It is now almost a commonplace that the best biography of Flaubert consists of his Correspondence. Biographers tell the facts; the letters reveal the man. Gide wrote that "for more than five years the Correspondence took the place of the Bible at my bedside. It was my reservoir of energy." Sartre, who fought Flaubert all his life, considered the letters a perfect example of free-association from the pre-Freudian couch. Even those who find the novels too perfect, too worked, often succumb to the directness, exuberance, wit, argumentativeness and unfettered intelligence of the letters.
It is now 30 years since the first volume of the Pleiade edition of the Correspondence appeared. Three more followed at long and unpredictable intervals. By the time the fifth and final one appears, in a year or two's time, it will have taken a century-and-a-quarter from the writer's death in 1880 to establish as definitive a text of as many of the letters as has proved possible. In charge of this work from the beginning was Jean Bruneau, who died earlier this month with the end of his life's work nearly in sight.
Bruneau was born in Nancy in 1922, the son of the grammarian and lexicographer Charles Bruneau. At the age of 19 he joined the Resistance, was arrested in the Jura in 1944 and deported to Dachau. After the war he went to teach in America and began dividing his time between chairs at Lyon University and Harvard. In America he was on drinking terms with the pre-Lolita Nabokov, and used to be summoned by Marguerite Yourcenar whenever she felt the urge to have a conversation in Greek (Bruneau's wife Lavinia would slip off into the Yourcenar garden, which she grew to know well). In 1962 he published Les Débuts littéraires de Gustave Flaubert, which led to his being invited, in the mid-1960s, to edit the Pleiade Correspondence. The job was frugally rewarded, and his academic life continued as before; but from that point on the Bruneau dining table would have to be cleared of Flaubert letters before the family could eat.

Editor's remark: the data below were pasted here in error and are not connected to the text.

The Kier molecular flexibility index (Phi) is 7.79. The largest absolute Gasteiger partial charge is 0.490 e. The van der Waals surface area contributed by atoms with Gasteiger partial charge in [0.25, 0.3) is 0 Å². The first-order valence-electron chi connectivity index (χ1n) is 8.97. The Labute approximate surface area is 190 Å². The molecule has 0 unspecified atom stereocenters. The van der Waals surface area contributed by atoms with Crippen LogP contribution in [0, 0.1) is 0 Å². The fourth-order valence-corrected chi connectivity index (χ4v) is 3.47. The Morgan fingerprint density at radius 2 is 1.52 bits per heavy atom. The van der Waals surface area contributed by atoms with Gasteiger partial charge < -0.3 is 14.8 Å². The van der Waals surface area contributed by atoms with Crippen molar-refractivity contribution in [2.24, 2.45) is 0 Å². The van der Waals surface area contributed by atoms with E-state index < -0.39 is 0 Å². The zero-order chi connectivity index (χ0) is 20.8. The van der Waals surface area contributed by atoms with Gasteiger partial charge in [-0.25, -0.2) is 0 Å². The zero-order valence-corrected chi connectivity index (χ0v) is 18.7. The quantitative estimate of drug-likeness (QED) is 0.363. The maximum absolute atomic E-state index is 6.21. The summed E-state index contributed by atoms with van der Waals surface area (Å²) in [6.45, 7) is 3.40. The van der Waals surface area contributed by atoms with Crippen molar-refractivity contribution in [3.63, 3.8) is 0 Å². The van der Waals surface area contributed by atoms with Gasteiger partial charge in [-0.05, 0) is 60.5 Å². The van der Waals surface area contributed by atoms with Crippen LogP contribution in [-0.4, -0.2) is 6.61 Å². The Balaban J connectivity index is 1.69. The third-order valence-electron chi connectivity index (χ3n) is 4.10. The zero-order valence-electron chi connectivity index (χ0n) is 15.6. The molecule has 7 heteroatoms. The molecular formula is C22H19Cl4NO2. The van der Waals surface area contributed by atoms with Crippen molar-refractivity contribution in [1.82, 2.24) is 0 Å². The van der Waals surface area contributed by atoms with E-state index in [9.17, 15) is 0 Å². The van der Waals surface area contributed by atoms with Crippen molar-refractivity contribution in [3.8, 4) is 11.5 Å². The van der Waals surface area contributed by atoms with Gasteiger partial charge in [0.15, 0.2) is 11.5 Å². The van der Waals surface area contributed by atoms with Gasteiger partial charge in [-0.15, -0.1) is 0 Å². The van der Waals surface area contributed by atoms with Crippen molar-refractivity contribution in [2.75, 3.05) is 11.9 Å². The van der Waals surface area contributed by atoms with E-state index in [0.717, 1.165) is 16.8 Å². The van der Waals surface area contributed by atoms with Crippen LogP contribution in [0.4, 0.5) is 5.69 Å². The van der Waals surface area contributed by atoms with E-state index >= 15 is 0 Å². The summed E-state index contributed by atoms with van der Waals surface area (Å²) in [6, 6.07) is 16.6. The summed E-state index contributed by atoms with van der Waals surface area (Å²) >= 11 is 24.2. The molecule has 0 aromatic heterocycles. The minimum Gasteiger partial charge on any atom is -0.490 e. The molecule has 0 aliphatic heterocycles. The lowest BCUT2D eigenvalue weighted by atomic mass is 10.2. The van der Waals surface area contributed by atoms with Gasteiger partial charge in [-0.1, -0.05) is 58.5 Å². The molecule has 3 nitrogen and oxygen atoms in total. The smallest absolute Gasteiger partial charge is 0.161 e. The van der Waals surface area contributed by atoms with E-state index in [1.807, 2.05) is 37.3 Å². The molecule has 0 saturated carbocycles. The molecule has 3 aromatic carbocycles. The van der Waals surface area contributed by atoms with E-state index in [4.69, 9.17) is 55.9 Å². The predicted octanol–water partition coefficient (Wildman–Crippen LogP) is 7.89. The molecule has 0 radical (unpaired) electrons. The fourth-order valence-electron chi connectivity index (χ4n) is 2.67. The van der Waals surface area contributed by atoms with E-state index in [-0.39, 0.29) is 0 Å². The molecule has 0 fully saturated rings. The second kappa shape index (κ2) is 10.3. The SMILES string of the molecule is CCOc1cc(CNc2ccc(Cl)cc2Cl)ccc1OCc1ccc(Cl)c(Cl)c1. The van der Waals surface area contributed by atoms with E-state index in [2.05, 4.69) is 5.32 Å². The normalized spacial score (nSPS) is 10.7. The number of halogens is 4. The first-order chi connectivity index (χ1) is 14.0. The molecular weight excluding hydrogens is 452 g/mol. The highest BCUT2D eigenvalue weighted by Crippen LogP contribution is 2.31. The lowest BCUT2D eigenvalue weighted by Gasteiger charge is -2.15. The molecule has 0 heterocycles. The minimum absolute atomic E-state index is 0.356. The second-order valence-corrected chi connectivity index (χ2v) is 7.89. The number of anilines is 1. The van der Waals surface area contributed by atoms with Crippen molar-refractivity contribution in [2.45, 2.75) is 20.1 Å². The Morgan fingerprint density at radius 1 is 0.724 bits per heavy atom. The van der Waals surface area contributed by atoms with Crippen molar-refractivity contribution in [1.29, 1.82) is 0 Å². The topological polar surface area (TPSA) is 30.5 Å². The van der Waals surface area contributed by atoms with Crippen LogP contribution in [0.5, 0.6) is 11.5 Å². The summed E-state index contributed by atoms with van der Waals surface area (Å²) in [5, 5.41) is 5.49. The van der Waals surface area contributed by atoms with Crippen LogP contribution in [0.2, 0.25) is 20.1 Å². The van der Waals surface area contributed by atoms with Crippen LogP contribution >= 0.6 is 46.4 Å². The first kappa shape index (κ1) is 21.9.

Flaubert's letters had first been given to the world by his niece Caroline (who suppressed indecencies, corrected his punctuation and tidied up his phrasing). Fuller editions followed, but they were far from perfect; some had active misreadings (Flaubert's handwriting is often hard to decipher); none had adequate editorial backup. Bruneau established the text, tracked down new letters, and provided a formidably detailed critical apparatus: the appendices, notes and variants to Volume Three, for instance, take up more pages than the text itself; there are letters written in reply to Flaubert, excerpts from the Goncourt Journal, third-party documents, historical background, all of which bring amplification, corroboration, or, if necessary, contradiction to the master's utterances. Flaubert only has to mention in passing a book he might have dipped into for Bruneau to give a succinct and pertinent summary of it. You begin with words and you end up with a world. The editorial knowledge and scholarship were unmatchable; but Bruneau also had the perfect editorial temperament. He was modest yet deeply tenacious; self-effacing yet filled with a drive for perfection and completeness.